2. When logs are parsed, you can use the built-in Spark UI to debug, troubleshoot, and optimize your jobs.

For more information about Apache Spark UI, refer to Web UI in Apache Spark.

Monitor and Troubleshoot with Serverless Spark UI

A typical workload for AWS Glue for Apache Spark jobs is loading data from relational databases to S3-based data lakes. This section demonstrates how to monitor and troubleshoot an example job run for the above workload with serverless Spark UI. The sample job reads data from MySQL database and writes to S3 in Parquet format. The source table has approximately 70 million records.

The following screen capture shows a sample visual job authored in AWS Glue Studio visual editor. In this example, the source MySQL table has already been registered in the AWS Glue Data Catalog in advance. It can be registered through AWS Glue crawler or AWS Glue catalog API. For more information, refer to Data Catalog and crawlers in AWS Glue.

Now it’s time to run the job! The first job run finished in 30 minutes and 10 seconds as shown:

Let’s use Spark UI to optimize the performance of this job run. Open Spark UI tab in the Job runs page. When you drill down to Stages and view the Duration column, you will notice that Stage Id=0 spent 27.41 minutes to run the job, and the stage had only one Spark task in the Tasks:Succeeded/Total column. That means there was no parallelism to load data from the source MySQL database.

To optimize the data load, introduce parameters called hashfield and hashpartitions to the source table definition. For more information, refer to Reading from JDBC tables in parallel. Continuing to the Glue Catalog table, add two properties: hashfield=emp_no, and hashpartitions=18 in Table properties.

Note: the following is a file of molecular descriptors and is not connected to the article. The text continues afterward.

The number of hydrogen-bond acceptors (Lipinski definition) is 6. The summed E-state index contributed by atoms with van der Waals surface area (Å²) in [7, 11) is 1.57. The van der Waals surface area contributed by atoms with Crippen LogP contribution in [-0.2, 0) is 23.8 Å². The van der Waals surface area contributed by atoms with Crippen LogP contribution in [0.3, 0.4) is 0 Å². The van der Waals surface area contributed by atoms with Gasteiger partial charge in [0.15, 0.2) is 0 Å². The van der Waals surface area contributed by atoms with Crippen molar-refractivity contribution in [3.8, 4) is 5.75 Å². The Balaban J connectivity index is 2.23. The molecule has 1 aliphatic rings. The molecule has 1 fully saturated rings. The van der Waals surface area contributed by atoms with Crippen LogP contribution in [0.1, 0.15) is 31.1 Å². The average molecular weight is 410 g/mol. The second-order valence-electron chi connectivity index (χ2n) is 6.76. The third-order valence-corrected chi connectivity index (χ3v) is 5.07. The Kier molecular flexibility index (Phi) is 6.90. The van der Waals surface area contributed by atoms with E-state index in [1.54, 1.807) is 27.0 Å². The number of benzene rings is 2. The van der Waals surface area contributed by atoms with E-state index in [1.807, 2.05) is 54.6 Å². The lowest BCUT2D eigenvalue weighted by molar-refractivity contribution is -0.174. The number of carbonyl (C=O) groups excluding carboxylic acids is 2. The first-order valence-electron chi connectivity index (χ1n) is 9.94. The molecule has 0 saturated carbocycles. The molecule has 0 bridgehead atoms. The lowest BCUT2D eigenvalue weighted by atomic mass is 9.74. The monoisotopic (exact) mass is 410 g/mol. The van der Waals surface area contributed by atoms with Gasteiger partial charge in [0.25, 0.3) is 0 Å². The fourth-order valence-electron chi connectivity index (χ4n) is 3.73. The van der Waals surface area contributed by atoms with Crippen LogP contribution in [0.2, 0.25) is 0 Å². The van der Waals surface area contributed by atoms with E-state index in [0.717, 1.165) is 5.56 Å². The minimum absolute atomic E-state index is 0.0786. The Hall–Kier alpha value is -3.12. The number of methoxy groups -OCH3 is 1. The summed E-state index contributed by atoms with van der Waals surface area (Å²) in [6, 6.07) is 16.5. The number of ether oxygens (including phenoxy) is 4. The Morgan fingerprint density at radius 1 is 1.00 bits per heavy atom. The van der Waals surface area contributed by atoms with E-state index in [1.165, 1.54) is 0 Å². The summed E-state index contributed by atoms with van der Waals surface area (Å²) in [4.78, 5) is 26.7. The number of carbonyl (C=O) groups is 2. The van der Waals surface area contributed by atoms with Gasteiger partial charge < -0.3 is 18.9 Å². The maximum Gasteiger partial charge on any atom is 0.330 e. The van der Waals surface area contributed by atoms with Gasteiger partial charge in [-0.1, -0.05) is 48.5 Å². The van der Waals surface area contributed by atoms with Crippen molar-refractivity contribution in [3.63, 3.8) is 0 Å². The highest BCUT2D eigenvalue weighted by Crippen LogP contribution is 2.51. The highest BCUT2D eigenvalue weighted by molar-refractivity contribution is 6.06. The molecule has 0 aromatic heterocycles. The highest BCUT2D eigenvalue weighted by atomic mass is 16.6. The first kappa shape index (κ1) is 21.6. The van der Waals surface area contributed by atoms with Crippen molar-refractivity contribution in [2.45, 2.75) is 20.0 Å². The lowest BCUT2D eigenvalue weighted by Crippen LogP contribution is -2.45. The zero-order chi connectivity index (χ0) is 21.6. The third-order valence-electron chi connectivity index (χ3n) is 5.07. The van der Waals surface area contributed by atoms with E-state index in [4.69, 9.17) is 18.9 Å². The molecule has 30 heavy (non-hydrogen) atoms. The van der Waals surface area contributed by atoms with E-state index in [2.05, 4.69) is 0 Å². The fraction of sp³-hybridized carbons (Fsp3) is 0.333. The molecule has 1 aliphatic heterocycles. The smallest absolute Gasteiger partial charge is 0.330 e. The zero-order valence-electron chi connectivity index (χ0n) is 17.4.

This means the new job runs reading parallelize data load from the source MySQL table.

Let’s try running the same job again! This time, the job run finished in 9 minutes and 9 seconds. It saved 21 minutes from the previous job run.

As a best practice, view the Spark UI and compare them before and after the optimization. Drilling down to Completed stages, you will notice that there was one stage and 18 tasks instead of one task.

In the first job run, AWS Glue automatically shuffled data across multiple executors before writing to destination because there were too few tasks. On the other hand, in the second job run, there was only one stage because there was no need to do extra shuffling, and there were 18 tasks for loading data in parallel from source MySQL database.


Keep in mind the following considerations:

  • Serverless Spark UI is supported in AWS Glue 3.0 and later
  • Serverless Spark UI will be available for jobs that ran after November 20, 2023, due to a change in how AWS Glue emits and stores Spark logs